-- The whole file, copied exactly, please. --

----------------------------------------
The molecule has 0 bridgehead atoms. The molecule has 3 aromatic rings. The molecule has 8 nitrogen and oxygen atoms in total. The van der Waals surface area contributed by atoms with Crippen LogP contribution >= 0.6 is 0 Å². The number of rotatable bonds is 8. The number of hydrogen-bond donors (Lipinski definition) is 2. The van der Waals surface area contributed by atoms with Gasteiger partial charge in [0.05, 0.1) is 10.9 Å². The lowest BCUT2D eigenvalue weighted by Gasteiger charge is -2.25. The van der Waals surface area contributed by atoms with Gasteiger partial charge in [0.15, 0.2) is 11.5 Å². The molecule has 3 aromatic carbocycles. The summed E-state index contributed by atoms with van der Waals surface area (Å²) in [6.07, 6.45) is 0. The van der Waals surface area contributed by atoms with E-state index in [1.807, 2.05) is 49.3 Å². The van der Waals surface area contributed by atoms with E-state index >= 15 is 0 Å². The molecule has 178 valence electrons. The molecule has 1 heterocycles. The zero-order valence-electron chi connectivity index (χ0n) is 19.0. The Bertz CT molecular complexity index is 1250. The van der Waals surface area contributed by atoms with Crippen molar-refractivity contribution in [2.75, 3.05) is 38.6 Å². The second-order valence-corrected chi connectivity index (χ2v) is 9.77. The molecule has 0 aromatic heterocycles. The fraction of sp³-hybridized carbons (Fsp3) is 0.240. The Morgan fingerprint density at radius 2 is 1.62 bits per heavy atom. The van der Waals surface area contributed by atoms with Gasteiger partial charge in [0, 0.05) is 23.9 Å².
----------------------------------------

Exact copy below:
The molecule has 0 bridgehead atoms. The molecule has 3 aromatic rings. The molecule has 8 nitrogen and oxygen atoms in total. The van der Waals surface area contributed by atoms with Crippen LogP contribution >= 0.6 is 0 Å². The number of rotatable bonds is 8. The number of hydrogen-bond donors (Lipinski definition) is 2. The van der Waals surface area contributed by atoms with Gasteiger partial charge in [0.05, 0.1) is 10.9 Å². The lowest BCUT2D eigenvalue weighted by Gasteiger charge is -2.25. The van der Waals surface area contributed by atoms with Gasteiger partial charge in [0.15, 0.2) is 11.5 Å². The molecule has 3 aromatic carbocycles. The summed E-state index contributed by atoms with van der Waals surface area (Å²) in [6.07, 6.45) is 0. The van der Waals surface area contributed by atoms with E-state index in [1.807, 2.05) is 49.3 Å². The van der Waals surface area contributed by atoms with E-state index >= 15 is 0 Å². The molecule has 178 valence electrons. The molecule has 1 heterocycles. The zero-order valence-electron chi connectivity index (χ0n) is 19.0. The Bertz CT molecular complexity index is 1250. The van der Waals surface area contributed by atoms with Crippen molar-refractivity contribution in [2.75, 3.05) is 38.6 Å². The second-order valence-corrected chi connectivity index (χ2v) is 9.77. The molecule has 0 aromatic heterocycles. The fraction of sp³-hybridized carbons (Fsp3) is 0.240. The Morgan fingerprint density at radius 2 is 1.62 bits per heavy atom. The van der Waals surface area contributed by atoms with Gasteiger partial charge in [0, 0.05) is 23.9 Å².